Editor’s Desk

Posted 2/22/22

FROM THE BY SARAH NIGBOR The notorious Beagador When I think of Valentine’s Day, I don’t think of roses, love notes or candy. I think of my beloved yet exasperating dog, Ramona. May she rest in …

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Editor’s Desk




The notorious Beagador

When I think of Valentine’s Day, I don’t think of roses, love notes or candy. I think of my beloved yet exasperating dog, Ramona. May she rest in peace, as she died one year ago, one week shy of her 14th birthday, which you guessed it, was on Valentine’s Day.

Ramona chose me to be her human one April day in 2007. She was the progeny of Barbie the Beagle and Pugsley the Chocolate Lab. Our friends raised Beagles, but the neighbor dog fell in love with Barbie the Beagle and they couldn’t be kept apart; their love affair produced two litters of pups.

We stopped in to visit them one day, and a small, black puppy with a white blaze on her chest waddled over to me and sat in my lap. She studied me with her deep brown puppy dog eyes, nuzzled my cheek and our fate was sealed. I became the proud owner of Ramona the Beagador. She was my very first dog at the ripe age of 27.

Ramona, while an extremely lovable and loyal dog, was at times infuriating and exasperating. She was anxiety-ridden when left alone for too long and barked non-stop until her voice went hoarse. She didn’t have the Beagle “baroo,” but sounded like a squeaky wheel in dire need of grease. It was grating on the nerves, to say the least.

She was also a canine vacuum cleaner. Once food was placed in her bowl, it was gone in less than 30 seconds (no exaggeration). She rarely even chewed it, just gulped it down whole like it was air and she was suffocating. After I adopted another dog, Reba the Beagle, we had to feed them separately because Ramona would gulp down Reba’s food too (which resulted in Reba ripping a hole in Ramona’s ear). The cat’s food had to be kept in a separate room that Ramona couldn’t get into, otherwise she’d eat that too. Nothing could be left on a counter that was edible. Although short and stocky, like a Beagle, she somehow found a way to leap high enough to nudge things off the counter (like an entire platter of beautifully prepared pork chops). Or just ask my husband about the Christmas Ramona ate an entire platter of deviled eggs and a plate of crab and cucumber sandwiches. I did not hear the end of his displeasure for months after that (understandably so). One time she had a mysterious substance on her whiskers, and it smelled suspiciously like butter. I’m not quite sure to this day what that was all about.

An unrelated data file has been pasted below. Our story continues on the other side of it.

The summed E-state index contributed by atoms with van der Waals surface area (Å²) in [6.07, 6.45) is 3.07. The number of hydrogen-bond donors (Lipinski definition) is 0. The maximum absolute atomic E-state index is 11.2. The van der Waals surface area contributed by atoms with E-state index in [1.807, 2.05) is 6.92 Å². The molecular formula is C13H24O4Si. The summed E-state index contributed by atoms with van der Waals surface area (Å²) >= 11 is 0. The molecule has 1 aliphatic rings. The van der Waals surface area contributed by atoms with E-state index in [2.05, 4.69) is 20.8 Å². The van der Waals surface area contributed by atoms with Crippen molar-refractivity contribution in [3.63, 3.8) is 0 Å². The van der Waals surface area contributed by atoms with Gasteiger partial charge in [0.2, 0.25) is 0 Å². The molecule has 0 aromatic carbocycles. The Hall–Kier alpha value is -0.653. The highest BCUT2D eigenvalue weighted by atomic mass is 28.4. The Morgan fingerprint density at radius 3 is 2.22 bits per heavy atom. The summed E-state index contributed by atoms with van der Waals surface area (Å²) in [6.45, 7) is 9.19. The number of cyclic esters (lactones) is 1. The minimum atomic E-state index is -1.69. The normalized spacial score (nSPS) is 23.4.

Ramona’s nicknames were “The Destroyer and “Houdini.” No kennel, no room, no garage could keep Ramona contained. I went through at least two kennel crates that she somehow chewed her way out of – through metal (her teeth were a veterinarian’s nightmare). I thought keeping her in my nice, big bathroom while we were gone would be a relaxing experience for her. I put her fluffy bed in there, toys, water, all the comforts a dog could possibly want. When I came home, a hole had been eaten through the drywall and Ramona was waiting at the door, bouncing like a ball, tail wagging furiously. It was hard to be mad at her with her sweet, happy little face greeting me so joyously.

When we moved into our current house, we thought she might like it in the heated garage (while we were gone). Nope. Stupid idea. She chewed through the insulation on the garage door, but was thwarted by the metal outer part. I searched online and found a kennel that deemed itself indestructible. It was indeed that, but Ramona tried mightily to get herself out of it. We finally found a crate that contained our Houdini. However, its metal bars were scarred with teeth marks.

When my little girl was born, Ramona was five years old. She immediately took to Carolina, and became her protector. She slept below her crib each night. She was never far from her. When Carolina was old enough to toddle around, Ramona patiently sat still while chubby baby arms wrapped around her. She suffered the indignity of wearing tutus and bows. Soon she became “Momo,” because Carolina couldn’t pronounce Ramona. The name stuck and she was Momo until the day she died.

As naughty as she could be, she was a loyal companion, comfort and friend. She went through 14 years of life with me – deaths, a divorce, loneliness, birthdays, sicknesses, new jobs, everything. She never left my side – literally. I couldn’t even go to the bathroom alone.

In her last few months, her kidneys failed and she had frequent accidents. She was half blind with cataracts and her balance was off. But she remained happy, bouncy and gulped her food like it might disappear. One week before her 14th birthday, she collapsed on the floor and couldn’t get up. As I drove through the dark night to the emergency pet hospital, I knew it was our final car ride, and Momo loved her car rides. This time though, she wasn’t sticking her head out the window or bouncing with joy. She died in my arms, her brown eyes looking up into mine.

We haven’t gotten another dog yet, and it’s been over a year. No one could replace The Destroyer, Houdini, Momo, Ramona.